Universities give rise to biomimetic cheetah and gecko
10/24/2009 by: Darleen Hartley
What do cheetahs, geckos and biomimetics have in common? No, not auto insurance. Think "robots". Biomimetic refers to nature-imitating substances, devices, processes or systems that are created by humans. Sangbae Kim is a human at MIT [Massachusetts Institute of Technology] who is creating robots inspired by the animal kingdom. They have applications in industry, as well as surveillance and search-and-rescue mission capabilities for the military environment.
While a graduate student at Stanford University, Kim was on a team that created "Stickybot," a gecko-inspired climbing device. It was listed as one of Time Magazine's Best Inventions of 2006. Unfortunately, then, it was only a prototype and categorized as a "toy." However, neither the completed Stickybot, nor the cheetah-like robot currently on the drawing board is made for children. Stickybot technology, for example, can be directed at exterior repair of underwater oil pipelines, or simply washing windows.
If a little green gecko, or a man-made robot, must stick to a vertical surface in order to scale it, they must be able to "unstick" as each foot moves higher. Kim explains that stickiness "...can come from mechanical properties and geometry. The geometry enables strange phenomena such as directional adhesion, which sticks in only one direction."
Kim explains his robot's gecko-like appendage: "Itsfoot has four segmented toes controlled by single push-pull cable viatwo stage differential system. Three different polymers are used... tominimize shear stress concentration along adhesive pads." The robot is operated by 12 servo motors controlled by a PIC controller with force sensors.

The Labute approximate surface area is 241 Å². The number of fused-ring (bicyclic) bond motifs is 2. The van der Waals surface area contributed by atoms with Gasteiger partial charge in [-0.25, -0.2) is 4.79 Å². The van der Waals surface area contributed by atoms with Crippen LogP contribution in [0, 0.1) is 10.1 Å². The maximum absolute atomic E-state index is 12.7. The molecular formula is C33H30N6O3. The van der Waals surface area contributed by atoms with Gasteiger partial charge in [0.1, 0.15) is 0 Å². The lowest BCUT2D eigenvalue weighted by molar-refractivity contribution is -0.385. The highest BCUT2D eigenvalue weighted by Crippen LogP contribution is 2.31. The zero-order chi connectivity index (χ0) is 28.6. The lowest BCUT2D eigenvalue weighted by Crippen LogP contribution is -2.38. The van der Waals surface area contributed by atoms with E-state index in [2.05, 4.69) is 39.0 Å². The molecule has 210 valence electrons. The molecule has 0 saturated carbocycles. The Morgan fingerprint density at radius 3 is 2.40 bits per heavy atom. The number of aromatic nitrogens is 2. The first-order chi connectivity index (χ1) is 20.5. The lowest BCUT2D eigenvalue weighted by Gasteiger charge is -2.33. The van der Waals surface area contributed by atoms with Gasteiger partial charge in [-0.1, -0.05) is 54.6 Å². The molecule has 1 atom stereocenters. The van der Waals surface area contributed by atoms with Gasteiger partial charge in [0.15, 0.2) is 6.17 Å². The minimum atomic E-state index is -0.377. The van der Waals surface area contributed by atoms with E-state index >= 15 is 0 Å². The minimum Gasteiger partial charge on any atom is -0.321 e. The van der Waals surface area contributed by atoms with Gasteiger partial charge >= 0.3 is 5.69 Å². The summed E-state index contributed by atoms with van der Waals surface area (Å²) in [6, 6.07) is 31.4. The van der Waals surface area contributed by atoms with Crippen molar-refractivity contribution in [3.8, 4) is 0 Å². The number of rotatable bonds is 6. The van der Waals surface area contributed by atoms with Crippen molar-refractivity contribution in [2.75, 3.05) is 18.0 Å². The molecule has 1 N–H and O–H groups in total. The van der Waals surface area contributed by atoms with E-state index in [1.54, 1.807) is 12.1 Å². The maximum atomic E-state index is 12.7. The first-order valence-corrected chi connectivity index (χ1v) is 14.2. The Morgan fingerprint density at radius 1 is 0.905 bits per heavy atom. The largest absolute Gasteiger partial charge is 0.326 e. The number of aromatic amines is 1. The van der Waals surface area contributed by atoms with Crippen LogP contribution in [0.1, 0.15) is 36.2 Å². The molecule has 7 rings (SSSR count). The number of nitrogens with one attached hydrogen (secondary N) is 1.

Stanford professor Mark Cutkosky’s team continues to enhance the original Stickybot, in a version tentatively named Stickybot III which will use a PIC24HJ128GP202 microcontroller because of its multiple features, and the inclusion of 2 UARTS and 2 SPI [serial peripheral interface] for easier communication. The main board contains both a microSD slot and a 1 GB microSD card to log data at real-time. Wireless will be provided by Roving Networks Bluetooth UART [universal asynchronous receiver/transmitter] whose major advantage is that several new laptops, especially Macs, have Bluetooth radios. Thus, in the field, Stickybot III will only need a laptop to go to work.
Kim, now an assistant professor at MIT, is working on a robo-cheetah,for want of a better name for his new project. This month in St. Louis,Missouri, Kim appeared at a workshop on Biologically Inspired Roboticsat the 2009 IEEE/RSJ International Conference on Intelligent Robots andSystems.
He is concentrating his efforts on "hyper dynamic locomotion." Kim plans initially to make a prototype that can reach 35 mph [56 km/h, kph] by copying the cheetah’s flexible backbone. The cheetah’s hip, knee, and ankle joints, with an extra boost from its unique backbone add up to supreme speed. Naturally, this is not as fast as the real-world cheetah, but to reach half the speed of real animal in the first generation is something that will capture imagination of hollywood scriptwriters.
Grad students are working with Professor Kim using a computer model to calculate the best length and weight for the limbs, and an optimum gait and torque for the hip and knee joints.
The goal is to develop a robot that can traverse flat or rough terrain quickly and efficiently without tipping over.
Although robots abound, Kim contends that none of them can move as fast as he can walk over rough terrain or up stairs. Modeling a robot after a cheetah is not the only possibility. Squirrels also have dynamic behavior – they run and climb. No robot can do both… yet.
Sangbae Kim, MIT, Stanford, robot, cheetah, gecko, squirrels, Massachusetts Institute of Technology, St. Louis Missouri, IEEE, Roving Networks, Bluetooth, UART, Stickybot, microSD, microcontroller, inventions, military, Mark Cutkosky
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